As news spread Thursday about the Hamilton County Commission nearly removing all funding from the Chattanooga-Hamilton County Health Department's family planning program, a local advocacy group set a date for a showdown.
Commission Chairman Larry Henry said the commission will discuss the issue on May 18.
Chattanooga Organized for Action plans to rally in support of family planning at the Hamilton County Commission room from 9 a.m. to noon that day.
"This is a huge issue that affects thousands of women in Hamilton County," organizer Chris Brooks said. "We were getting calls saying we've got to do something. We were happy to step up. We think this is an issue that everybody can agree on."
Commissioners said county residents called and sent at least 10 e-mails after the commission nearly nixed all family planning funds during Wednesday's commission meeting. They later tabled the move.
Commissioner Mitch McClure and other commissioners were confused about whether a contraceptive known as the morning-after pill can cause abortions. Health department Administrator Becky Barnes said the department does not provide any kind of abortion services.
The department provides various forms of birth control, including condoms, injections and abstinence education.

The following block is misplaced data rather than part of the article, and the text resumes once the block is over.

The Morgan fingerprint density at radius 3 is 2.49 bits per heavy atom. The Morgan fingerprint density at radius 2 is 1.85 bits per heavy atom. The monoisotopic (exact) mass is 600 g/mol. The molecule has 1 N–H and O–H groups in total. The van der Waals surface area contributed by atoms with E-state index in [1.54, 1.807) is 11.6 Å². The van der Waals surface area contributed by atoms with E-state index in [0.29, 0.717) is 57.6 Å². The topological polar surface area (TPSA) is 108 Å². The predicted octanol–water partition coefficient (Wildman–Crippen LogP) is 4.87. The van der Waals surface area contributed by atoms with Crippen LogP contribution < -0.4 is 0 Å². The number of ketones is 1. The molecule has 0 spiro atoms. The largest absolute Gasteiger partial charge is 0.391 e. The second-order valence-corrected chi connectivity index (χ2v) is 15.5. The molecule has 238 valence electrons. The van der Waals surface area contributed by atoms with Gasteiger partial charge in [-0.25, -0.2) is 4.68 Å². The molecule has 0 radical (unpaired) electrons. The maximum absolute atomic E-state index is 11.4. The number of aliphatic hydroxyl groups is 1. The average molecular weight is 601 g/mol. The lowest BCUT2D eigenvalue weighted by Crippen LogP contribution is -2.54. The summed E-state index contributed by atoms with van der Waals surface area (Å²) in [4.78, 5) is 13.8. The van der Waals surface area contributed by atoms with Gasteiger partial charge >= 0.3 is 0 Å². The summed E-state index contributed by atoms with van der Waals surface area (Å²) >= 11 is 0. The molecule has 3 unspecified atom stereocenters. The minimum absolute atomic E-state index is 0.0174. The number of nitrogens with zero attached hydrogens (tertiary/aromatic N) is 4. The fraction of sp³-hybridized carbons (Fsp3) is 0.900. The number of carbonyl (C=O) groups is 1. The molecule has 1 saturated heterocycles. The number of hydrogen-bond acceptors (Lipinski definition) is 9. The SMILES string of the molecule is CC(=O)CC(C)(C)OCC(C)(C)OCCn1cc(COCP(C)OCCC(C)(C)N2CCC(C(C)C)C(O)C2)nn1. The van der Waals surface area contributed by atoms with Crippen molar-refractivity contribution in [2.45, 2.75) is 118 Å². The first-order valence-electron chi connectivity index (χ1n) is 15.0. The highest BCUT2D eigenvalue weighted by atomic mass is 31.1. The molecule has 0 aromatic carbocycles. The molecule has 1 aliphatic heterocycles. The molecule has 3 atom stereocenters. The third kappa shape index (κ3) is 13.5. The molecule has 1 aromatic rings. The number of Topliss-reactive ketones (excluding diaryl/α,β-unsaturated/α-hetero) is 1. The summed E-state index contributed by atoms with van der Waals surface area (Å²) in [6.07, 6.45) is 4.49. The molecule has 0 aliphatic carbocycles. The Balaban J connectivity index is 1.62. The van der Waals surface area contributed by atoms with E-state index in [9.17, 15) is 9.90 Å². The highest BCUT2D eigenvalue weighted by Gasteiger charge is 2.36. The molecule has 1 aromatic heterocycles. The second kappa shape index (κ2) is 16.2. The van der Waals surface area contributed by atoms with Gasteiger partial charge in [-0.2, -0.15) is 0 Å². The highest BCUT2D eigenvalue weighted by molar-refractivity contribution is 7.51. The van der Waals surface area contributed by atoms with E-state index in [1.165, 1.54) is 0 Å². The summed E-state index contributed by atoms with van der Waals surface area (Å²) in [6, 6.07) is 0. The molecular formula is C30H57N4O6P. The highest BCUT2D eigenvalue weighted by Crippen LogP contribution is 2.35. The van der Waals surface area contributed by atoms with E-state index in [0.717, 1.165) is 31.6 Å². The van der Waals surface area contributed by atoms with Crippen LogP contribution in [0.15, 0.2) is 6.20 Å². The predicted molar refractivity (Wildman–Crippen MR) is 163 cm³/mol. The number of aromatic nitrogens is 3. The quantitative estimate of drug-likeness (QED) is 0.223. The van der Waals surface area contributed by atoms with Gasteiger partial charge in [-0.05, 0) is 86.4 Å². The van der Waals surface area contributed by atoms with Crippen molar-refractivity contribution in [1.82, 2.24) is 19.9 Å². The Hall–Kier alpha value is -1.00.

McClure said he was a little taken aback by the uproar.
"I think, to be very honest, perhaps this whole matter has been blown way out of context," McClure said. "We as county commissioners are charged with (approving) the budget."
McClure said he is not against family planning.
Most of the funding for the program comes from grant money, though there is a $40,000 local match.
McClure said he could reverse his vote if he's convinced taxpayer money isn't being used to pay for abortions.
Henry, who first voted to accept the grant, then changed his vote to no, said his action had as much to do with a tight budget year as it does with moral objections.
"I know myself I am looking to prioritize parts of the health department," Henry said.
Commissioner Greg Beck, the only yes vote to keep the program, said the commission possibly cutting off funds is "beyond comprehension."
"I just feel like the commissioners didn't have enough information," he said.